Thursday, August 23, 2012 - 12:05pm
New draft legislation from U.S. Representative Jerrold Nadler (D-NY) has sparked backlash from webcasters and broadcasters alike. The bill's opponents say it discrimnates against new technology and would kill jobs.
Nadler's bill, the Interim FIRST Act, would raise streaming royalty costs for AM/FM broadcasters by imposing an extra fee (essentially adding an over-the-air performance royalty to broadcasters' streaming bills; RAIN coverage here). It would also potentially raise royalty rates for satellite and cable radio by shifting those platforms' rate determinations to the "willing buyer/willing seller" model, instead of the 801(b) standard.
"Fairness demands that all music related rate settings utilize the same 801(b) standard," argued Pandora founder Tim Westergren in a statement.
Westergren called the current royalty system "astonishingly unfair," with Internet radio paying substantially higher rates than other radio platforms. Pandora paid nearly 70% of total revenue to royalties (based on its Q1 FY 2013), compared to SiriusXM which pays about 8%.
"Congressman Nadler’s discussion draft would only perpetuate this hypocrisy and worsen an already flawed legislative mistake that is discriminating against new technology and hampering innovation."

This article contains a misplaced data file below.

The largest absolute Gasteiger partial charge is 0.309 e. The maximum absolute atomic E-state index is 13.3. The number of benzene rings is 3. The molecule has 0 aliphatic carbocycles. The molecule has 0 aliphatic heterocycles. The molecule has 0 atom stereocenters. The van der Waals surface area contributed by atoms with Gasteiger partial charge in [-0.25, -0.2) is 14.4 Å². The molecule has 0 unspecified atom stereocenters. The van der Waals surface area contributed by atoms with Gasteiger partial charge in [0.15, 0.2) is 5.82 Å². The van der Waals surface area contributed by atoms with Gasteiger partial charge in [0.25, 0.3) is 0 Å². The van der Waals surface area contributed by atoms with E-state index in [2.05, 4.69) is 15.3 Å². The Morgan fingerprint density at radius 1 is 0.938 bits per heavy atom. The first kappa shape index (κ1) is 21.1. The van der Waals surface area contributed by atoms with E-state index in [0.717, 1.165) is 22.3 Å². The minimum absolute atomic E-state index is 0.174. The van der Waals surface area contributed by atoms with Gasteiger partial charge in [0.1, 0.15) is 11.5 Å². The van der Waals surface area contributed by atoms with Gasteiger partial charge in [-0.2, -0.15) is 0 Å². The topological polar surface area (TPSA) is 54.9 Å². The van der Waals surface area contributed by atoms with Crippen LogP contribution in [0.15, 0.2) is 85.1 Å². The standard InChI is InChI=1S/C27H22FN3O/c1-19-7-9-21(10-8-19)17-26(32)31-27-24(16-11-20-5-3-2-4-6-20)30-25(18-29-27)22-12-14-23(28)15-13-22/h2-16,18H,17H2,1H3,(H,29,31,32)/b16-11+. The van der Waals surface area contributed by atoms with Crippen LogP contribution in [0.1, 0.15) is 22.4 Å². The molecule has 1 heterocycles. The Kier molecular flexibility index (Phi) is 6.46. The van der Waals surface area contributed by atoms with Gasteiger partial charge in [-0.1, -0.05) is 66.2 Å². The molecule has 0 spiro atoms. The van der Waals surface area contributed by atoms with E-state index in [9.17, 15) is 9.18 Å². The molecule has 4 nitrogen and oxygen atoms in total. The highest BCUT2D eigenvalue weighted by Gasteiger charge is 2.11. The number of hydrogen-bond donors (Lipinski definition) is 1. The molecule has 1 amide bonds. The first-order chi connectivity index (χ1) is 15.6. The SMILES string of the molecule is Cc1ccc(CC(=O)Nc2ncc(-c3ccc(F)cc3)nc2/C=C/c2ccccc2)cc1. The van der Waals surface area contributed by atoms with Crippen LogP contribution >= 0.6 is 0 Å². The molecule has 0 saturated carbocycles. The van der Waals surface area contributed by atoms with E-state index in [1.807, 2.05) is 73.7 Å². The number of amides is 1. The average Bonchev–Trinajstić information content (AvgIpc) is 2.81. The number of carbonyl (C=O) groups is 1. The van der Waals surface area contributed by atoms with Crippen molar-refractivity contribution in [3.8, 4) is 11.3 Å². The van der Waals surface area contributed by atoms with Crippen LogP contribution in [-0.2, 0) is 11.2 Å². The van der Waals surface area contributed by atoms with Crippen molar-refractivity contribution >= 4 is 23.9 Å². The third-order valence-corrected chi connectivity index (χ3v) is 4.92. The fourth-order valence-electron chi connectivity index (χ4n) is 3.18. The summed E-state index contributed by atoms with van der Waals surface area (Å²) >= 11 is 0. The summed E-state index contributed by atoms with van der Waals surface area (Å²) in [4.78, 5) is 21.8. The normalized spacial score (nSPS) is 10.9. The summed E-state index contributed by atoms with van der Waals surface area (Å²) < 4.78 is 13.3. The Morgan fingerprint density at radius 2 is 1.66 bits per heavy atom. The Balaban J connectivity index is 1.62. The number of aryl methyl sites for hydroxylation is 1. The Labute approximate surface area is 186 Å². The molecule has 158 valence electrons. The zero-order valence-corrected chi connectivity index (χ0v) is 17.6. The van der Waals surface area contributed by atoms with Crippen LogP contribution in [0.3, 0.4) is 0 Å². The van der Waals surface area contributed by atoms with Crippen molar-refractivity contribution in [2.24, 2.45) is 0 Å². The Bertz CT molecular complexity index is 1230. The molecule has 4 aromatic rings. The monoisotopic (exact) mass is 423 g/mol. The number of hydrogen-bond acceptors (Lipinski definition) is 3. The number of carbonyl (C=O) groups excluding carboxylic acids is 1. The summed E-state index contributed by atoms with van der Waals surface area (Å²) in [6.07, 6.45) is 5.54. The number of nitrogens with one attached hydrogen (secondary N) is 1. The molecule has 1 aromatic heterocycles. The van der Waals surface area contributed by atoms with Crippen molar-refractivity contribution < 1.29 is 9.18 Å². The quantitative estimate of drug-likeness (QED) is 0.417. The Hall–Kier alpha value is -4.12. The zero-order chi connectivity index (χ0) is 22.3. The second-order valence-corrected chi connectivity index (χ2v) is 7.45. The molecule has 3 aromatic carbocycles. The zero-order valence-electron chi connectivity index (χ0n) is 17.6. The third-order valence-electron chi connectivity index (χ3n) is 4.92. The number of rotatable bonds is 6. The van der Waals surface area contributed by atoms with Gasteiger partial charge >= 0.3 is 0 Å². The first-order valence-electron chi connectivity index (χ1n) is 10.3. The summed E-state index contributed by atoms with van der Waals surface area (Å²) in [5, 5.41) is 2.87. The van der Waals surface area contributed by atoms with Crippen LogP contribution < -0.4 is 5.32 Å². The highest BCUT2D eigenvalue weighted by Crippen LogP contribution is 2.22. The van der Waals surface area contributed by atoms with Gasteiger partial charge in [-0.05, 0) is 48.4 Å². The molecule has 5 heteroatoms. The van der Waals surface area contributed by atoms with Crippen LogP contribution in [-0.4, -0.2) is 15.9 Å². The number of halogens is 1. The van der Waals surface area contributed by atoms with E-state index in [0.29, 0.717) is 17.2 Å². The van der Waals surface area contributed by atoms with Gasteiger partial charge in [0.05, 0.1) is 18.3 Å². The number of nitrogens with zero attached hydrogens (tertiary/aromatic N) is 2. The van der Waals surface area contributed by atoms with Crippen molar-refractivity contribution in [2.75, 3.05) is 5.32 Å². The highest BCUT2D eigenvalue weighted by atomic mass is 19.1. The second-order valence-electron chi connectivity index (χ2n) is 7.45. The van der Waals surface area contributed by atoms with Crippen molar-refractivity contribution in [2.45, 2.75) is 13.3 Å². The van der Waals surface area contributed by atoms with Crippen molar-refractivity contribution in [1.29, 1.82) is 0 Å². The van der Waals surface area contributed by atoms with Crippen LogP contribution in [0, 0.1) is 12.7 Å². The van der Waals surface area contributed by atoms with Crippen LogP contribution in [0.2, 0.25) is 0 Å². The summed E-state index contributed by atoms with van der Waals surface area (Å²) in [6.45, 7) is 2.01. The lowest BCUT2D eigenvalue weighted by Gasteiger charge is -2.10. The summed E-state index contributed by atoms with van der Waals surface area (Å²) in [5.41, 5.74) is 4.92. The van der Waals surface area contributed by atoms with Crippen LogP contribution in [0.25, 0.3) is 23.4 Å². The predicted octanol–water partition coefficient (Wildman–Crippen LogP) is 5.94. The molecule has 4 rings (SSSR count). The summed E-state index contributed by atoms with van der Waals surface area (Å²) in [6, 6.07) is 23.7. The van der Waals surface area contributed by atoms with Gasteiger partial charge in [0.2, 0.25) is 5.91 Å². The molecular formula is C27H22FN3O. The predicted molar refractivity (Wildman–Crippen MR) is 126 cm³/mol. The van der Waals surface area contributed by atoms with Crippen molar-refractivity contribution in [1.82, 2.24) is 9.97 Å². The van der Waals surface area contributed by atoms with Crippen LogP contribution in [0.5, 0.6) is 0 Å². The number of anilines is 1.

Cathy Rought of the Free Radio Alliance (FRA) said Nadler's bill "is misguided and would cause irreversible harm to free and local radio" (more here). The FRA continues on its blog (here): "It's clear that the ultimate objective is a back door attempt at a performance tax."
NAB spokesperson Dennis Wharton agreed, saying the draft legislation "fails to recognize" radio's "unparalleled promotional value" and "would kill jobs" at radio stations.
The National Religious Broadcasters (NRB) also "strongly opposes" Nadler's legislation, writing in a statement that it "would place a new and unwarranted burden on many Christian radio broadcasters" (more here).
TechDirt's Mike Masnick writes (here), "As it stands now, [royalty] rates are so damaging that Pandora -- the top player in the space -- has made it clear it may never be profitable. Yes, never. Nadler's bill would effectively make sure that no one else in that market would be profitable either. The end result? Many of these services don't exist or never get started. That would actually mean fewer services, fewer listeners and lower royalties."
Nadler's bill has the support of the musicFIRST Coalition, which argues it would implement a system "that treats artists and platforms fairly and equally." Nadler thinks his bill would "both level the playing field for Internet radio and ensure that artists are fairly compensated."
Pandora disagrees, instead supporting legislation from Rep. Jason Chaffetz (R-UT). Chaffetz's bill, the Internet Radio Fairness Act of 2012, would move web radio royalty rate determinations to the 801(b) standard -- the same standard currently used to set rates for radio delivered via satellite, cable and other platforms (RAIN coverage here).
"Congress should embrace the Chaffetz approach," said Westergren. The Hill has more coverage here.